Fashion in the Time of Cholera
I was asked to write this opinion piece on the fashion industry in Zimbabwe and all the predictable adjectives like fledgling and emerging came to mind, when I realised that none of these truly captured what it was like to be in the business here and now. As I pondered how best to describe the state of designers in our country today, I began to relate to one of my favourite authors, Gabriel Garcia Marquez, and decided to paraphrase one of his novel’s titles for this piece’s title.
Hear me out – this may seem a bizarre connection to most, but like all creatives, I draw inspiration from everything I come into contact with and to me, this quote could have been written about the design process instead: “He allowed himself to be swayed by his conviction that human beings are not born once and for all on the day their mothers give birth to them, but that life obliges them over and over again to give birth to themselves.” Gabriel García Márquez, Love in the Time of Cholera Fashion is a living breathing entity that dies at the end of every season and is reborn on the next season’s catwalk; that grows as a designer develops their signature and comes to represent the distillation of a creative’s vision in a capsule of garments or even an item. To anyone in the industry, the mere image of a leather fingerless glove is Karl Lagerfeld. If that item has become so iconic, what is representative of Zimbabwean fashion?
Well, the honest answer is that we don’t have an identity yet. We live in a world where putting food on the table is most people’s major concern, where going to school has become a privilege. And somehow in the midst of this, there is a group of passionate individuals to who fashion is as essential as breathing – take a look at Instagram and Facebook if you doubt me! This overwhelming love overcomes all obstacles, embraces the bad with the good and literally puts their best shoe forward – Fashion in the Time of Cholera. What is needed now is for the passion to be channelled correctly.
The Zimbabwean fashion industry has few players and even fewer of these are keeping their heads above water. Fashion is a cruel mistress and very few in the world make it to the top. Without any of the support structures offered in other countries, it is even harder here.
We have no specialist courses to attend, very limited student and small business loans, a nearly defunct fabric and construction industry, few fashion outlets that aren’t flooded with cheap mass produced imports, all coupled with limited exposure to international fashion standards and buyers. Local designers can’t compete with pavement shops of second hand clothes from giant consortiums that specialise in global fast fashion, on sale for a fraction of the price of local designs.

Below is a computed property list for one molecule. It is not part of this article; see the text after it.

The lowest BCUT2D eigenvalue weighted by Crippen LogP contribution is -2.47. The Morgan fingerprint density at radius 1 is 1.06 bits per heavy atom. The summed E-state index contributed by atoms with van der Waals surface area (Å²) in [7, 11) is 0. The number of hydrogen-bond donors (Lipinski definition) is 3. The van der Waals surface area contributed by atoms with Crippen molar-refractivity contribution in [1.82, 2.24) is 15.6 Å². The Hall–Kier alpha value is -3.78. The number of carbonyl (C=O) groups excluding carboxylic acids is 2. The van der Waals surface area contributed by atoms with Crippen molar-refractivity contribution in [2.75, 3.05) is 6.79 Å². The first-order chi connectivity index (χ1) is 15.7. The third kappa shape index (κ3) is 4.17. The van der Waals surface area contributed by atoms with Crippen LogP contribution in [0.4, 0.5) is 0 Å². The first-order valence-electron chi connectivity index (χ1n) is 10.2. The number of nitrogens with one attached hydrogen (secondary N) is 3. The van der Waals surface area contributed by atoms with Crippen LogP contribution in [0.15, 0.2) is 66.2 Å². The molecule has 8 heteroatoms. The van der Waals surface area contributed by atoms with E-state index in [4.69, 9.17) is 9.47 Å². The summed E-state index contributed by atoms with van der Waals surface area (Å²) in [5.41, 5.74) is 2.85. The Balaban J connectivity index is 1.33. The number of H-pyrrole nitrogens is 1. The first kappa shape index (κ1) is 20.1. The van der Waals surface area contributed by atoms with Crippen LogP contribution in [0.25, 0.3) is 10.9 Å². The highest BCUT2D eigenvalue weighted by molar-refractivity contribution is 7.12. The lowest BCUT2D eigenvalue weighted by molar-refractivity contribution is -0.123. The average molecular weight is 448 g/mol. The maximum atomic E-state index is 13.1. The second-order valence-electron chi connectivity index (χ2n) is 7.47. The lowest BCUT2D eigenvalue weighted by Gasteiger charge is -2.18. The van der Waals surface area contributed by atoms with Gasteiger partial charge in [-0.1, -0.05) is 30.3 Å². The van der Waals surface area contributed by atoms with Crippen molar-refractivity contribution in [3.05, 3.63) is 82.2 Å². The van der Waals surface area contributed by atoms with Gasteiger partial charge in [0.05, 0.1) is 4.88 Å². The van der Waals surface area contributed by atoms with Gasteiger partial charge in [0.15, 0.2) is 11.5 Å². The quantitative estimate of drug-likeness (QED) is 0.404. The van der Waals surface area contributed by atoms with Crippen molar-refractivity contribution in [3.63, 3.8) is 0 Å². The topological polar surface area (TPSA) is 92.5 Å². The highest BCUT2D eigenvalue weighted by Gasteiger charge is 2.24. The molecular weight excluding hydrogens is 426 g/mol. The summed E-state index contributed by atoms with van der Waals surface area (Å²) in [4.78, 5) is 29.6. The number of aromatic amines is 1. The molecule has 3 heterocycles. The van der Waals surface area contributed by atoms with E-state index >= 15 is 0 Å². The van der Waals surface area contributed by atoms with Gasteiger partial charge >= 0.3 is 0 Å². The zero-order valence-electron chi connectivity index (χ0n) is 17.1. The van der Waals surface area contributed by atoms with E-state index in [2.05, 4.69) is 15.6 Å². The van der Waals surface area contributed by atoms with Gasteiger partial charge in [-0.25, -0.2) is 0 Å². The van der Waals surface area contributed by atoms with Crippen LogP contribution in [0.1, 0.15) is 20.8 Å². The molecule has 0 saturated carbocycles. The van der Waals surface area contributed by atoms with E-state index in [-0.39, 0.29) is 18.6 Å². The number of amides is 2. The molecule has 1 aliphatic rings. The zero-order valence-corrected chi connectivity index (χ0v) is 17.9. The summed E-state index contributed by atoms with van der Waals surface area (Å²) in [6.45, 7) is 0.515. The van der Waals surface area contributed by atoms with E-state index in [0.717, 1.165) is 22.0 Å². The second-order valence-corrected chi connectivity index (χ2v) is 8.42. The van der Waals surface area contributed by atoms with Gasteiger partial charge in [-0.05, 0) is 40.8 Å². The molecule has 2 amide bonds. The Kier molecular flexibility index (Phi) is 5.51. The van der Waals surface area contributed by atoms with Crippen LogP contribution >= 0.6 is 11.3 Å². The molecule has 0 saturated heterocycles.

What we do have and what I believe will help the top few stay the distance is who we are. We are Zimbabweans – a nation that perseveres no matter what, has a rich cultural heritage to draw from and is blessed with highly talented artisans. The modern concept of luxury has become to own something that no one else can possess, something touched, finished and made unique by the human hand, not a faceless machine, something that holds a story within it. Afrika is one of the few places left where this concept can be realised, but to achieve this, we have to hold ourselves to the highest standards of quality and design and become the home of modern luxury.
We have to be honest and hard on ourselves – what makes a design not just good but great? What makes it Zimbabwean? Why would someone value it and want to buy it?
The harsh truth is that it’s not because it’s a Dutch designed print fabric made up badly in a predictable shape. Hand-print a design on hand loomed Afrikan raw silk, hand-embroider and bead it, then cut and tailor it exquisitely and now we can talk.
At the end of it all, the local fashion industry needs to make money to exist and we can only do that by working harder than anyone else and by being our own harshest critics. We’re on our own here and nothing less than the best is going to make it. We have to accept that this is a competitive industry and people in it will struggle to work together harmoniously – this volatility is what makes fashion, fashion!
We need to be clear about which level of fashion design we stand in (there are many) and excel there. Haute couture does not exist outside of Paris.
Not everyone who wants to will make it as a designer. Making some clothes for a show does not make a designer. That’s just the way it is. As a designer, you have to know your brand inside out - what it’s about, where its placed in the market, who its’ competitors are and where it’s going and then stick to this when you get it right.
If the core group of passionate local fashionistas can push on with these points in mind, we can slowly grow this industry and start to provide jobs in the many different facets of fashion – from pattern cutting through to social media. We’re here for the love, the passion and the pure joy of creation – but let’s also be real and build a rock solid foundation and put food on the table.